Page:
Happy 12 Days of Blogmas Day 6!
Today’s story is one you are likely familiar with. It’s a well-documented and oft repeated historical event and I have read various accounts about it over the years. But I think the reason it’s a story that is repeated so frequently is because it is so remarkable. If another event quite like it has occurred in history, I haven’t heard about it.
The Christmas Truce of 1914. When you google it, one of the related frequently googled questions that comes up is “Did the Christmas Truce of 1914 Really Happen?” It just seems like the kind of story that is more myth than reality.
In the summer of 1914, war broke out across Europe. By December of that year, hundreds of thousands had already been killed in the trench warfare across a front that stretched for hundreds of miles and the early optimism that the war would be ended by Christmas was long gone. Thousands of soldiers were living in miserable conditions of muddy, cold trenches, in some places less than the distance of a football field from the trenches of the enemy, death and disease their constant companions. On December 7th, the new Pope, Benedict XV, issued an appeal “that the guns may fall silent at least upon the night the angels sang.” Leaders on both sides rejected the idea of a truce, even a temporary one on Christmas.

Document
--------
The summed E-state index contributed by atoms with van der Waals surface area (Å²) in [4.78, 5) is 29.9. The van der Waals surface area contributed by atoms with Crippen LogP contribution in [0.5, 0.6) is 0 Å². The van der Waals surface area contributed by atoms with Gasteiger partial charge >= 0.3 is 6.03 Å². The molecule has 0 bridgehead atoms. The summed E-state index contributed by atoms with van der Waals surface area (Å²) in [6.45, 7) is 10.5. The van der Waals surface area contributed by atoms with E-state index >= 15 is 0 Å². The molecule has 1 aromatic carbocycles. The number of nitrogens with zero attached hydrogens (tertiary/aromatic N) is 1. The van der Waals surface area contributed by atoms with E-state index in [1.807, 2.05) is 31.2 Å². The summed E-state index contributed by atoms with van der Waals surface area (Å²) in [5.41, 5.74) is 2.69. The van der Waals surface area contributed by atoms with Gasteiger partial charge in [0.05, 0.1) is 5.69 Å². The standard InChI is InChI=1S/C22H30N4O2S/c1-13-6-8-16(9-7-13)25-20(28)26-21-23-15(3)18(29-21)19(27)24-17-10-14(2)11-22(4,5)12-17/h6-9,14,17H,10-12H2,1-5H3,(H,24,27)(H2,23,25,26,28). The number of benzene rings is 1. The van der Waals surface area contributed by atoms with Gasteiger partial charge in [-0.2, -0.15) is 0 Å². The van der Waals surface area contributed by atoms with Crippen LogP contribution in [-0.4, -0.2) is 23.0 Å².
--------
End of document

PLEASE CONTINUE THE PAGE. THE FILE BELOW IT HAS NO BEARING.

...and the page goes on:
But then Christmas came and something amazing happened. The individual soldiers on the front lines observed their own, unofficial ceasefire.
Enemy soldiers emerged from their trenches and met in the bloody no man’s land that separated them and they exchanged small gifts, sang carols, played soccer, or in the case of one barber, offered haircuts to enemy soldiers in exchange for cigarettes. Some used the time to perform the more somber task of retrieving fallen soldiers from no man’s land.
Many soldiers wrote home about the experience and it’s clear from these first-hand accounts, that the men who lived through this remarkable event were just as in awe of it as everyone who would hear about it later.